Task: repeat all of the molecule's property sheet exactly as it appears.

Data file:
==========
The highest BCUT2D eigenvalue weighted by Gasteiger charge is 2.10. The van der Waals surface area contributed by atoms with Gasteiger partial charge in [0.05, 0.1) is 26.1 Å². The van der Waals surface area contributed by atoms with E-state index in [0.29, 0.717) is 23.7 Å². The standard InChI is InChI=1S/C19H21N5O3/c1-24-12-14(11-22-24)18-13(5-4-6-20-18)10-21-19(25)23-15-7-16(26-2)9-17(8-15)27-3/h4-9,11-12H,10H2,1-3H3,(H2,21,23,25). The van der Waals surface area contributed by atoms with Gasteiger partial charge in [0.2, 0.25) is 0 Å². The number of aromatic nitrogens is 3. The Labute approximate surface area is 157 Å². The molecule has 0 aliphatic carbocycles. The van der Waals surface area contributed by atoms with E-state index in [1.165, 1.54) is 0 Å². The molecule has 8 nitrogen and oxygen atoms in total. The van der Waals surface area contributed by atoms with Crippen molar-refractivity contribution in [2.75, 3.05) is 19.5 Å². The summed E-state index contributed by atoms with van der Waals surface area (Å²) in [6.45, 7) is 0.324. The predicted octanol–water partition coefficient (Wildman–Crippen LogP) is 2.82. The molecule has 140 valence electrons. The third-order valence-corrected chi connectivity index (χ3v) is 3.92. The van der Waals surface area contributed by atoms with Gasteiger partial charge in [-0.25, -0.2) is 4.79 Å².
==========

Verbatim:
The highest BCUT2D eigenvalue weighted by Gasteiger charge is 2.10. The van der Waals surface area contributed by atoms with Gasteiger partial charge in [0.05, 0.1) is 26.1 Å². The van der Waals surface area contributed by atoms with E-state index in [0.29, 0.717) is 23.7 Å². The standard InChI is InChI=1S/C19H21N5O3/c1-24-12-14(11-22-24)18-13(5-4-6-20-18)10-21-19(25)23-15-7-16(26-2)9-17(8-15)27-3/h4-9,11-12H,10H2,1-3H3,(H2,21,23,25). The van der Waals surface area contributed by atoms with Gasteiger partial charge in [0.2, 0.25) is 0 Å². The number of aromatic nitrogens is 3. The Labute approximate surface area is 157 Å². The molecule has 0 aliphatic carbocycles. The van der Waals surface area contributed by atoms with E-state index in [1.165, 1.54) is 0 Å². The molecule has 8 nitrogen and oxygen atoms in total. The van der Waals surface area contributed by atoms with Crippen molar-refractivity contribution in [2.75, 3.05) is 19.5 Å². The summed E-state index contributed by atoms with van der Waals surface area (Å²) in [6.45, 7) is 0.324. The predicted octanol–water partition coefficient (Wildman–Crippen LogP) is 2.82. The molecule has 140 valence electrons. The third-order valence-corrected chi connectivity index (χ3v) is 3.92. The van der Waals surface area contributed by atoms with Gasteiger partial charge in [-0.25, -0.2) is 4.79 Å².